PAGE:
Internet Inequity: 19M Americans Lack High-Speed Broadband Access

August 22, 2012 / Latest News

The Federal Communications Commission (FCC) announced during its eighth annual broadband progress report on the state of broadband/Internet access in America, announced that 19 million Americans still do not have access to high-speed broadband above the 3Mbps threshold. However, the report also detailed the advances the progress that is being made, including “LTE deployment by mobile networks.”

The FCC’s report highlights the concerns that 6% of Americans – 19 million – still lack any access to high-speed broadband. FCC further clarified the specific areas of concern:

  • In rural areas, almost one-fourth of the population (in rural areas) – which is 14.5 million Americans – lack access to fixed broadband.
  • In tribal areas, almost one-third of the population (in tribal areas) lacks access to fixed broadband.

As the FCC has pointed out in its report, broadband access is an essential component for jobs, innovation and global competitiveness; which is the primary reason for concern with the areas that need improvement to bring high-speed broadband access to more Americans.

With this annual report, it’s good to remember that the U.S. is far better off than the U.K. when it comes to LTE deployment with respect to carrier networks. In fact, there is literally no 4G LTE coverage in the United Kingdom as of August 2012, however, it is selectively undergoing planning to roll out 4G LTE service in the U.K. in the foreseeable future.

In general, the FCC’s annual report concludes that, with respect to the millions of people in the U.S. that cannot get high-speed broadband access as well as those who have not subscribed to high-speed broadband in areas where they can receive it, the report concludes that broadband is not being deployed in a reasonable and timely fashion. It is likely that some Americans that can receive high-speed Internet access in many parts of America do not subscribe to it because they are not able to afford it.


  1. I think that, as a nation, we have much bigger things to worry about than getting everyone on the Internet at 3Mbps or higher.

    Nearly 50 million Americans live below the poverty line, and 150 million are on government assistance. 250 million don’t pay enough taxes to cover what is spent on them by the government.

    Let’s worry about the things that matter, shall we?

  2. That’s about par for the course.BTW cellphone don’t work here either.No towers for coverage,so we mountain folks are screwed.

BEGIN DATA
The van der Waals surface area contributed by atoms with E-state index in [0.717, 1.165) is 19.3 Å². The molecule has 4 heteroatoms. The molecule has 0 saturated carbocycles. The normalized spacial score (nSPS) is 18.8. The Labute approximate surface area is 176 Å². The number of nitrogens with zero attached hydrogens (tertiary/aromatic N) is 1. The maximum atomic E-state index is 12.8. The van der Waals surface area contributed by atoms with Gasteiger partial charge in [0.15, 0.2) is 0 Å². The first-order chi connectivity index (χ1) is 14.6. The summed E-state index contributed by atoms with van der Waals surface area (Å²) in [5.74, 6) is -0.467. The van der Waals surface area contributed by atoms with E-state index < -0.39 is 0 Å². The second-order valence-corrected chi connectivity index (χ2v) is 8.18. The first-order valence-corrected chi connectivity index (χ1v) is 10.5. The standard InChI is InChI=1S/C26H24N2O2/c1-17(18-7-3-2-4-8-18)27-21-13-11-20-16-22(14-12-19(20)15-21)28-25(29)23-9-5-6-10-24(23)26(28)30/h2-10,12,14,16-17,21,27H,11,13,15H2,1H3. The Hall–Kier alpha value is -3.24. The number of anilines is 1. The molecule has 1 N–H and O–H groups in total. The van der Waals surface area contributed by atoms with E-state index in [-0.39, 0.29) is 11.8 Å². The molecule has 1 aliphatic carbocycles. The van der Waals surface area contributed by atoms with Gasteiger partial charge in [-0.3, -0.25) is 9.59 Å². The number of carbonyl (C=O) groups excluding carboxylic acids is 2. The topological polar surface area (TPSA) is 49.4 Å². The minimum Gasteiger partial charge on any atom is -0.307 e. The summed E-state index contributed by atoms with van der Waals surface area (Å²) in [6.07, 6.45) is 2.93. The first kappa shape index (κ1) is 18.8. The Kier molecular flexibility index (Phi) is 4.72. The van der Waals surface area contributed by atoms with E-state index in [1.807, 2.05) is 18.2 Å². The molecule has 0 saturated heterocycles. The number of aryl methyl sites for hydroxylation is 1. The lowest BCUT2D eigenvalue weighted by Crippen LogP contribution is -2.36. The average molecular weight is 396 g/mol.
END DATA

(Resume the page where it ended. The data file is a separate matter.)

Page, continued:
3. Thank you for your comments regarding our article. As a web hosting provider, we report on things related to the industry we’re in – and of course, this article naturally falls within this category.

    I have to agree we have major problems in the U.S. that are very concerning. However, as a web hosting provider, I feel it is relevant to publish the latest findings by the FCC regarding Internet access and use. I am sure there are many, many press outlets across the country that are actively reporting about the problems that are very concerning to a lot of us.

  4. Actually, I feel getting higher speeds (throughout) the U.S., including rural areas is paramount. For one, satellite internet is about 3 times the cost of cable and/or dsl. Two, it will allow many individuals to retain remote employment. Three, it will lower costs, as one will be able to offset their long distance phone charges and of course drop their satellite tv service… Four, rural businesses would have more options as far as merchant services are concerned. Five, have the ability to actually watch videos on online. Six, not have to wait (days) in order to update their systems. In all, it would greatly benefit the masses which are lacking greatly in today’s modern technologies.

  5. Although there may be more pressing problems in the country and the world than broadband access, there are enough people in the world to tackle more than one problem at once. I’ll agree with Karin that broadband access might be more important than it initially seems. Having left my urban lifestyle behind fairly recently, it’s been obvious to me how underrepresented the the rural world is online, and by extension in much of the news media, in politics, and in education. Decent internet access would definitely help those problems.

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